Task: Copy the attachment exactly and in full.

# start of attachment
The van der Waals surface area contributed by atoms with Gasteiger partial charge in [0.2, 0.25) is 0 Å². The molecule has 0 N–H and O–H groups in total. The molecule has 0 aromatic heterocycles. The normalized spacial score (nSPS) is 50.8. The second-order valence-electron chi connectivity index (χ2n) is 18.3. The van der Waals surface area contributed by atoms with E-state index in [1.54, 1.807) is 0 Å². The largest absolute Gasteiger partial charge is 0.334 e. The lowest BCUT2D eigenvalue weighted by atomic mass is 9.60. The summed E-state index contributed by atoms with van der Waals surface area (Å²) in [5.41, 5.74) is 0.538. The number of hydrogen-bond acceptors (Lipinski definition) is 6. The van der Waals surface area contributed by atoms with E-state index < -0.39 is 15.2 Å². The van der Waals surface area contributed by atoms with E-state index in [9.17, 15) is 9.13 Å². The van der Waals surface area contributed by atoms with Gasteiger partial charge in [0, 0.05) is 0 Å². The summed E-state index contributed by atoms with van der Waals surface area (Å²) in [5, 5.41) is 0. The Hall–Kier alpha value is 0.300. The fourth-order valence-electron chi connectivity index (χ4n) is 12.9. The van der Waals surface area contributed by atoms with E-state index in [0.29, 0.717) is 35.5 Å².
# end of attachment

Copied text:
The van der Waals surface area contributed by atoms with Gasteiger partial charge in [0.2, 0.25) is 0 Å². The molecule has 0 N–H and O–H groups in total. The molecule has 0 aromatic heterocycles. The normalized spacial score (nSPS) is 50.8. The second-order valence-electron chi connectivity index (χ2n) is 18.3. The van der Waals surface area contributed by atoms with E-state index in [1.54, 1.807) is 0 Å². The largest absolute Gasteiger partial charge is 0.334 e. The lowest BCUT2D eigenvalue weighted by atomic mass is 9.60. The summed E-state index contributed by atoms with van der Waals surface area (Å²) in [5.41, 5.74) is 0.538. The number of hydrogen-bond acceptors (Lipinski definition) is 6. The van der Waals surface area contributed by atoms with E-state index < -0.39 is 15.2 Å². The van der Waals surface area contributed by atoms with E-state index in [9.17, 15) is 9.13 Å². The van der Waals surface area contributed by atoms with Gasteiger partial charge in [0, 0.05) is 0 Å². The summed E-state index contributed by atoms with van der Waals surface area (Å²) in [5, 5.41) is 0. The Hall–Kier alpha value is 0.300. The fourth-order valence-electron chi connectivity index (χ4n) is 12.9. The van der Waals surface area contributed by atoms with E-state index in [0.29, 0.717) is 35.5 Å².